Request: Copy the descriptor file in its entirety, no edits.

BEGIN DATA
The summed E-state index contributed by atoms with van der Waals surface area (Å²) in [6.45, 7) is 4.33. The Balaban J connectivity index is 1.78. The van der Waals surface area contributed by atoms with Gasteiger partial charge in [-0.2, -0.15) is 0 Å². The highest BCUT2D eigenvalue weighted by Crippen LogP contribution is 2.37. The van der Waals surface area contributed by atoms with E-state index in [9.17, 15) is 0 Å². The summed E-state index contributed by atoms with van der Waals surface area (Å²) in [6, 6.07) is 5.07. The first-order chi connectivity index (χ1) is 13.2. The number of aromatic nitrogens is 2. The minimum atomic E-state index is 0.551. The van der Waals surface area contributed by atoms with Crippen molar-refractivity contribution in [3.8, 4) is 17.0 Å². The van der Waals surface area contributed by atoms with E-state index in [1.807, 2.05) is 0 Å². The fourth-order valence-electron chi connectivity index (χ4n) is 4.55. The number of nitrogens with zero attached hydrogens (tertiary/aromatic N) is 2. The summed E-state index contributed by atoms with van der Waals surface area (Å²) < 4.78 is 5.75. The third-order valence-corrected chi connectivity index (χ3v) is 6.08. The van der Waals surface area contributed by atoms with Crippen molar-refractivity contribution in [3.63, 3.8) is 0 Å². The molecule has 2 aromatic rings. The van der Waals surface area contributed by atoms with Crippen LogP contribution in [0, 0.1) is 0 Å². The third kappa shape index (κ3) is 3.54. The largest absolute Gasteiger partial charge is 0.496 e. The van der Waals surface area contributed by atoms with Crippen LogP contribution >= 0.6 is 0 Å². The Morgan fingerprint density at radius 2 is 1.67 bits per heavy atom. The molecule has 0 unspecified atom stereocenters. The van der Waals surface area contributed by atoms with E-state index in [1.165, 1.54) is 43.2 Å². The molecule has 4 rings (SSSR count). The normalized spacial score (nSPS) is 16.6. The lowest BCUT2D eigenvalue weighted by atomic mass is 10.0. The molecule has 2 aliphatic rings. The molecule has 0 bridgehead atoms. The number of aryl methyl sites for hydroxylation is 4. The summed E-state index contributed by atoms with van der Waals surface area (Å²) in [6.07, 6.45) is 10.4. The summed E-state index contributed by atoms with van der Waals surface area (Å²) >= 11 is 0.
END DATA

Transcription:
The summed E-state index contributed by atoms with van der Waals surface area (Å²) in [6.45, 7) is 4.33. The Balaban J connectivity index is 1.78. The van der Waals surface area contributed by atoms with Gasteiger partial charge in [-0.2, -0.15) is 0 Å². The highest BCUT2D eigenvalue weighted by Crippen LogP contribution is 2.37. The van der Waals surface area contributed by atoms with E-state index in [9.17, 15) is 0 Å². The summed E-state index contributed by atoms with van der Waals surface area (Å²) in [6, 6.07) is 5.07. The first-order chi connectivity index (χ1) is 13.2. The number of aromatic nitrogens is 2. The minimum atomic E-state index is 0.551. The van der Waals surface area contributed by atoms with Crippen molar-refractivity contribution in [3.8, 4) is 17.0 Å². The van der Waals surface area contributed by atoms with E-state index in [1.807, 2.05) is 0 Å². The fourth-order valence-electron chi connectivity index (χ4n) is 4.55. The number of nitrogens with zero attached hydrogens (tertiary/aromatic N) is 2. The summed E-state index contributed by atoms with van der Waals surface area (Å²) < 4.78 is 5.75. The third-order valence-corrected chi connectivity index (χ3v) is 6.08. The van der Waals surface area contributed by atoms with Crippen molar-refractivity contribution in [3.63, 3.8) is 0 Å². The molecule has 2 aromatic rings. The van der Waals surface area contributed by atoms with Crippen LogP contribution in [0, 0.1) is 0 Å². The third kappa shape index (κ3) is 3.54. The largest absolute Gasteiger partial charge is 0.496 e. The van der Waals surface area contributed by atoms with Crippen LogP contribution >= 0.6 is 0 Å². The Morgan fingerprint density at radius 2 is 1.67 bits per heavy atom. The molecule has 0 unspecified atom stereocenters. The van der Waals surface area contributed by atoms with E-state index in [1.165, 1.54) is 43.2 Å². The molecule has 4 rings (SSSR count). The normalized spacial score (nSPS) is 16.6. The lowest BCUT2D eigenvalue weighted by atomic mass is 10.0. The molecule has 2 aliphatic rings. The molecule has 0 bridgehead atoms. The number of aryl methyl sites for hydroxylation is 4. The summed E-state index contributed by atoms with van der Waals surface area (Å²) in [6.07, 6.45) is 10.4. The summed E-state index contributed by atoms with van der Waals surface area (Å²) >= 11 is 0.